Page:Castes and Tribes of Southern India, Volume 4.djvu/89

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the celebrants, who, after an oil bath, are free from pollution.*[1]

Kshatriya.—The second, or ruling and military caste of the four castes of Manu. In the Madras Census Report, 1891, it is recorded that "the term Kshatriya is, of course, wholly inapplicable to the Dravidian races, who might with as much, perhaps more, accuracy call themselves Turks. There possibly are a few representatives of the old Kshatriya castes, but the bulk of those who figure in the returns under this head are pure Dravidian people. The claim to the title is not confined to the old military classes desirous of asserting their former position, for we find it put forward by such castes as Vannias and Shānāns, the one a caste of farmers and labourers, the other toddy-drawers. It is not possible to distribute these pseudo-Kshatriyas among their proper castes, as 70,394 of them have given Kshatriya as the sub-division also." It is noted, in the Madras Census Report, 1901, that "Parasurāma is said to have slain all the Kshatriyas seven times over, but 80,000 persons have returned themselves as such in this Presidency alone. Strictly speaking, there are very few persons in the Presidency who have any real title to the name, and it has been returned mainly by the Pallis or Vanniyas of Vizagapatam, Godāvari, and Chingleput, who say they are Agnikula Kshatriyas, by the Shānāns of Tinnevelly, and by some Mahrātis in South Canara. In Tinnevelly, Kammas and Balijas have also returned the name." It is further recorded, in the Mysore Census Report, 1901, that the castes grouped under the head Kshatriya are "the Arasus, Rājaputs, Coorgs, and Sikhs. To the Arasu section belongs the Royal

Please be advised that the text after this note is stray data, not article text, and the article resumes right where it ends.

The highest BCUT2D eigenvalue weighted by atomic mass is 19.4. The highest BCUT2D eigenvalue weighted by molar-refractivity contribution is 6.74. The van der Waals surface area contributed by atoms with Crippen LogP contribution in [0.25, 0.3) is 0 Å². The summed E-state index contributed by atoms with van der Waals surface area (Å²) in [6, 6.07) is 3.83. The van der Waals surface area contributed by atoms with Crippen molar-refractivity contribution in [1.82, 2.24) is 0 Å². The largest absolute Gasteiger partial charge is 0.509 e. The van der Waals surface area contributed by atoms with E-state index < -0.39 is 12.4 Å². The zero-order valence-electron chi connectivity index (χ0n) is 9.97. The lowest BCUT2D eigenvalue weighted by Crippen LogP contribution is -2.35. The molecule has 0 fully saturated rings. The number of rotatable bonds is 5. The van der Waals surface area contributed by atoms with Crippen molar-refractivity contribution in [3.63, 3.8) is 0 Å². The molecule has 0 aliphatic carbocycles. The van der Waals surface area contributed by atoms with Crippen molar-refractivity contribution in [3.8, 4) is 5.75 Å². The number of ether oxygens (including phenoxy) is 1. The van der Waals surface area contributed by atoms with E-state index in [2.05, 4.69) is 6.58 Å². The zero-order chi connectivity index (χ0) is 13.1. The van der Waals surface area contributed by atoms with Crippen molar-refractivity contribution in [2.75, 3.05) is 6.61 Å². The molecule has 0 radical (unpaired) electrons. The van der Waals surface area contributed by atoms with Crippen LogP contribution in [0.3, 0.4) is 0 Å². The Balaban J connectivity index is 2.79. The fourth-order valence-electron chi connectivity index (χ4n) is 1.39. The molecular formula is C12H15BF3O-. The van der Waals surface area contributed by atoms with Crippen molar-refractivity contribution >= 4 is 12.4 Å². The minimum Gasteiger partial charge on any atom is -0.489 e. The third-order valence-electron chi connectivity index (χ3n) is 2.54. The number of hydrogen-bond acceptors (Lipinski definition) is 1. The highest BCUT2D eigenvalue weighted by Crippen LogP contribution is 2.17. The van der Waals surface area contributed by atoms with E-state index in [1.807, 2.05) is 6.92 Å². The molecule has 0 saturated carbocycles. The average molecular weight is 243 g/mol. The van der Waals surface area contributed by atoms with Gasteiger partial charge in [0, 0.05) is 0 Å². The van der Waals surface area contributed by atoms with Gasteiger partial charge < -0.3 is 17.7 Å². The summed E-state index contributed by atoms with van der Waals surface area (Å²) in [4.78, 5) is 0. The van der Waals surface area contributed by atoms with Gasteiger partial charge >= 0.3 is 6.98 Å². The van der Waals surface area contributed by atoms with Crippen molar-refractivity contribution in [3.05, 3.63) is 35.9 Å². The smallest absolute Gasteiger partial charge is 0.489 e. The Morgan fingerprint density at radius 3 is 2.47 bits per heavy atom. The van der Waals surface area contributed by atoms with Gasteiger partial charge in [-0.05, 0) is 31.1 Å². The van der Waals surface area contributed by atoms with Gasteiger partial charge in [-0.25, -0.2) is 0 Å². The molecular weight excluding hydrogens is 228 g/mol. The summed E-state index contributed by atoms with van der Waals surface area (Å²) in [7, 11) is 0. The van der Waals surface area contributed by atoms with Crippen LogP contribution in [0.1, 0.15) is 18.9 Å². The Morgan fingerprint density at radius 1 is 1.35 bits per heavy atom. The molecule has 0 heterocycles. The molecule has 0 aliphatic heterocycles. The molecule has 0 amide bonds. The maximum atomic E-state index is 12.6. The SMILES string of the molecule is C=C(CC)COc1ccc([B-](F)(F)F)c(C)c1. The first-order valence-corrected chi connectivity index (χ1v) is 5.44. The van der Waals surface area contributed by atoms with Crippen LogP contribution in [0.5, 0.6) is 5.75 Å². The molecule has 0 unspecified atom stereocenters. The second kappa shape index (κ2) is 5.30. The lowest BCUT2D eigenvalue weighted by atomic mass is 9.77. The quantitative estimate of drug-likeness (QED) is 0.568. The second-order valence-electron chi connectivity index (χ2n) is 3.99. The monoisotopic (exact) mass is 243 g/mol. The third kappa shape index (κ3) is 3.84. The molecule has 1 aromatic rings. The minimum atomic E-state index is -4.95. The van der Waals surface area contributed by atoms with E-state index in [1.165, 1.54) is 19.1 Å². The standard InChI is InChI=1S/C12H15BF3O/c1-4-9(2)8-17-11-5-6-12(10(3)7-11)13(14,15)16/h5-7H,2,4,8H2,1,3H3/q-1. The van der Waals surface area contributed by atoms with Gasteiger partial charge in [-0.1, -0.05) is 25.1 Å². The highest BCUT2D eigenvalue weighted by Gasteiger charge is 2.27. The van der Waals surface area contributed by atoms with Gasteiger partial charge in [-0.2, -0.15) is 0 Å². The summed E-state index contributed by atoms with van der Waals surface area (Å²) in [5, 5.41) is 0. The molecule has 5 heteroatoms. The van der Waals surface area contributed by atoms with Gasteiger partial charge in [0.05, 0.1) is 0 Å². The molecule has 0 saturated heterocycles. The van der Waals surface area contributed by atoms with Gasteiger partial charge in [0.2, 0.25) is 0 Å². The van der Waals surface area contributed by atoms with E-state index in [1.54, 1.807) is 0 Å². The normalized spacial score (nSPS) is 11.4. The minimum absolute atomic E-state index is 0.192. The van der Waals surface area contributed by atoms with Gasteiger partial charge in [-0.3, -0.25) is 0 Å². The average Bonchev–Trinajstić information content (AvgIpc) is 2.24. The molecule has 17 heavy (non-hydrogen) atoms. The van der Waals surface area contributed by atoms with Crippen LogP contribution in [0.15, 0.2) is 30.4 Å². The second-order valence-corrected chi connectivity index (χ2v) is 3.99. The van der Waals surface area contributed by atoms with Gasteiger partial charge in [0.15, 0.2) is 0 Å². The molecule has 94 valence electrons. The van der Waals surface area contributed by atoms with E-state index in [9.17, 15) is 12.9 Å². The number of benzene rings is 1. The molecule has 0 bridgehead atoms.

1. * This account is taken from a note by Mr. N. Subramani Aiyar.